Neuropeptide Y (NPY) is likely the main endogenous anxiolytic neuromodulator involved in alcohol intake. NPY-Y1, a receptor for NPY, is highly expressed in the periaqueductal gray (PAG), a mesencephalic structure involved in integrating nervous activity to the performance of active and passive defensive behaviors related to fear and anxiety. Interestingly, anxiety and fear are some of the prevailing emotional negative states during alcohol abstinence. Moreover, an inverse relationship between NPY activity and alcohol consumption has been frequently reported, mainly in the extended amygdala. Nevertheless, both the roles of NPY and that of the receptor involved in these actions have been scarcely studied. Thus, the aim of this study was to analyze the pharmacological effect of NPY and NPY-Y1 receptor blockade into the dorsal periaqueductal gray (D-PAG) in an alcohol consumption and relapse paradigm in adult male Wistar rats. Ninety-six rats at postnatal day 42 (PND-42) were classified as having low and high anxiety (LA and HA), respectively, through the elevated plus maze test (EPM). Then, those animals were randomly divided into alcohol naïve (AN) and forced alcohol consumption (FAC) groups. A cannula was implanted in D-PAG to microinject vehicle (VEH), NPY, or BIBP-3226 (a selective NPY-Y1 receptor antagonist). A defensive burying behavior test (DBB) was performed to assess the anxiety-like state during withdrawal, followed by a 24-hour free choice voluntary alcohol intake test. Under our experimental conditions, NPY microinjection decreased alcohol consumption in HA rats, whereas NPY-Y1 receptor blockade in D-PAG produced a notably anxiogenic effect and higher alcohol intake and relapse. In conclusion, NPY in the D-PAG, most likely acting on NPY-Y1 receptors, induced a significant anxiolytic effect and prominently inhibited alcohol consumption and relapse in Wistar rats.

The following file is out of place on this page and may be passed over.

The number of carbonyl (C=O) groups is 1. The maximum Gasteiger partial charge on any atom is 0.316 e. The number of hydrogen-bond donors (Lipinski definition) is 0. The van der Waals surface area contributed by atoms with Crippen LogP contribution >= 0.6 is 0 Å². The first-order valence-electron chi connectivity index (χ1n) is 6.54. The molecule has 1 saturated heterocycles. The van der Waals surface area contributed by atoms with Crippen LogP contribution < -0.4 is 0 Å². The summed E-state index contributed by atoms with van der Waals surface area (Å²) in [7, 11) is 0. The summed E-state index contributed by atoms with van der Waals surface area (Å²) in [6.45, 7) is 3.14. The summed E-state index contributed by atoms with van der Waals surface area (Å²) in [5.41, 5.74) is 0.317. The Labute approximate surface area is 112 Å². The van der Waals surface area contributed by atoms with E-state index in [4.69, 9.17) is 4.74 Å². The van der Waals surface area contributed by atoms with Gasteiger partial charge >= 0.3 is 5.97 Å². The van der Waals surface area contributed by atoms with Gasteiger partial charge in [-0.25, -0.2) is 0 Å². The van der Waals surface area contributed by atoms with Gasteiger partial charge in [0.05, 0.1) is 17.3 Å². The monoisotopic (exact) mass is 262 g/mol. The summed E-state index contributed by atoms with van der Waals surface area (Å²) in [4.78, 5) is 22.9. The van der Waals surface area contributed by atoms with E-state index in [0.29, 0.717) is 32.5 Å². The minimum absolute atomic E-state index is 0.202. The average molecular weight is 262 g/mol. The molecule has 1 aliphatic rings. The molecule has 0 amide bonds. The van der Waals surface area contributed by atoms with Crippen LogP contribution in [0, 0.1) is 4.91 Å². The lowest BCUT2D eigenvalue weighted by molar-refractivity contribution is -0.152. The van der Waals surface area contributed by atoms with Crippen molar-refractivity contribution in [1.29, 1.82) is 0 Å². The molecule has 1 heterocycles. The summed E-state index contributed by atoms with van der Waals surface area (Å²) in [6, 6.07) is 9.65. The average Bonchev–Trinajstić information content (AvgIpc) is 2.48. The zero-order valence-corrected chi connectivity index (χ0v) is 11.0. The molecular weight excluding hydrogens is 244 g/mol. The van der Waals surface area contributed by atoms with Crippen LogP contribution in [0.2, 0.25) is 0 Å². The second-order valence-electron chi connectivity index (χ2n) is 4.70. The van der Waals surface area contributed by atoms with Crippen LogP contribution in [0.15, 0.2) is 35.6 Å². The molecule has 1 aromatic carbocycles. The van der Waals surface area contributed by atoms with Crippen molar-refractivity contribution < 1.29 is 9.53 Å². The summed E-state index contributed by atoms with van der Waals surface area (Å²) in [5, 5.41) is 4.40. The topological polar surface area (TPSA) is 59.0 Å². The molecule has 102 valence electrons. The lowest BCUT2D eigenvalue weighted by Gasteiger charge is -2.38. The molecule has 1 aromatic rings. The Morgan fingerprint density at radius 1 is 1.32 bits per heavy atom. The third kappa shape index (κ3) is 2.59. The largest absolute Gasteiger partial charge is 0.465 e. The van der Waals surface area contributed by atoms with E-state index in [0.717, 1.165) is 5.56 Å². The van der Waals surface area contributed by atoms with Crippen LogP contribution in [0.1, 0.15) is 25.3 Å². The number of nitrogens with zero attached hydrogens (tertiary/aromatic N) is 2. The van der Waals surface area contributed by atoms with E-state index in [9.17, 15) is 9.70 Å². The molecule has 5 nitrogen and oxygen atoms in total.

- Periaqueductal gray